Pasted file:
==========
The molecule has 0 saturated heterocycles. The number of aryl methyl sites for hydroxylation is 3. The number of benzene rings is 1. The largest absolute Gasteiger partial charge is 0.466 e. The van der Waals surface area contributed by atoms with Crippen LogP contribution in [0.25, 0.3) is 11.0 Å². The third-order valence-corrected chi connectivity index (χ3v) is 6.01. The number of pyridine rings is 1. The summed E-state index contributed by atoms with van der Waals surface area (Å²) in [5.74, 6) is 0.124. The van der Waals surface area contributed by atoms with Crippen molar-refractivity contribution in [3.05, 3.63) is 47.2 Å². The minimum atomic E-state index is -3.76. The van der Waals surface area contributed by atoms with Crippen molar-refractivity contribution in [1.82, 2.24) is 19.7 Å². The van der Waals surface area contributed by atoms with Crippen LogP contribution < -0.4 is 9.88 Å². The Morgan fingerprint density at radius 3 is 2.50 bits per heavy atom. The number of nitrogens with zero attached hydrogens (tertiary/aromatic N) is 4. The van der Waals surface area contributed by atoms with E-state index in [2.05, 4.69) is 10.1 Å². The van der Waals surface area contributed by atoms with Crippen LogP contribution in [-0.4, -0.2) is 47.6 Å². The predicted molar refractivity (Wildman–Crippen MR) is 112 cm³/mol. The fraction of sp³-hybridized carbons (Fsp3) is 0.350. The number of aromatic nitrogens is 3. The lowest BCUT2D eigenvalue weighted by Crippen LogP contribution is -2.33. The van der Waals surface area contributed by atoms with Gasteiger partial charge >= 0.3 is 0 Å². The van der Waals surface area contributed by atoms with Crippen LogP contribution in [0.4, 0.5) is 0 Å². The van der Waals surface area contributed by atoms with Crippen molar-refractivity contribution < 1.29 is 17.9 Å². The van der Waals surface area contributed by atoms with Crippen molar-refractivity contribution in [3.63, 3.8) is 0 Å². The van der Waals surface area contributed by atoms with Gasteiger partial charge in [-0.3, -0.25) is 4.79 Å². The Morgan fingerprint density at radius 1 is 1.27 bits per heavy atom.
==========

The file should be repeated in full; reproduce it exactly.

The molecule has 0 saturated heterocycles. The number of aryl methyl sites for hydroxylation is 3. The number of benzene rings is 1. The largest absolute Gasteiger partial charge is 0.466 e. The van der Waals surface area contributed by atoms with Crippen LogP contribution in [0.25, 0.3) is 11.0 Å². The third-order valence-corrected chi connectivity index (χ3v) is 6.01. The number of pyridine rings is 1. The summed E-state index contributed by atoms with van der Waals surface area (Å²) in [5.74, 6) is 0.124. The van der Waals surface area contributed by atoms with Crippen molar-refractivity contribution in [3.05, 3.63) is 47.2 Å². The minimum atomic E-state index is -3.76. The van der Waals surface area contributed by atoms with Crippen molar-refractivity contribution in [1.82, 2.24) is 19.7 Å². The van der Waals surface area contributed by atoms with Crippen LogP contribution < -0.4 is 9.88 Å². The Morgan fingerprint density at radius 3 is 2.50 bits per heavy atom. The number of nitrogens with zero attached hydrogens (tertiary/aromatic N) is 4. The van der Waals surface area contributed by atoms with E-state index in [2.05, 4.69) is 10.1 Å². The van der Waals surface area contributed by atoms with Crippen LogP contribution in [-0.4, -0.2) is 47.6 Å². The predicted molar refractivity (Wildman–Crippen MR) is 112 cm³/mol. The fraction of sp³-hybridized carbons (Fsp3) is 0.350. The number of aromatic nitrogens is 3. The lowest BCUT2D eigenvalue weighted by Crippen LogP contribution is -2.33. The van der Waals surface area contributed by atoms with Gasteiger partial charge >= 0.3 is 0 Å². The van der Waals surface area contributed by atoms with Crippen LogP contribution in [0.4, 0.5) is 0 Å². The van der Waals surface area contributed by atoms with Crippen molar-refractivity contribution < 1.29 is 17.9 Å². The van der Waals surface area contributed by atoms with Crippen molar-refractivity contribution in [3.63, 3.8) is 0 Å². The van der Waals surface area contributed by atoms with Gasteiger partial charge in [-0.3, -0.25) is 4.79 Å². The Morgan fingerprint density at radius 1 is 1.27 bits per heavy atom.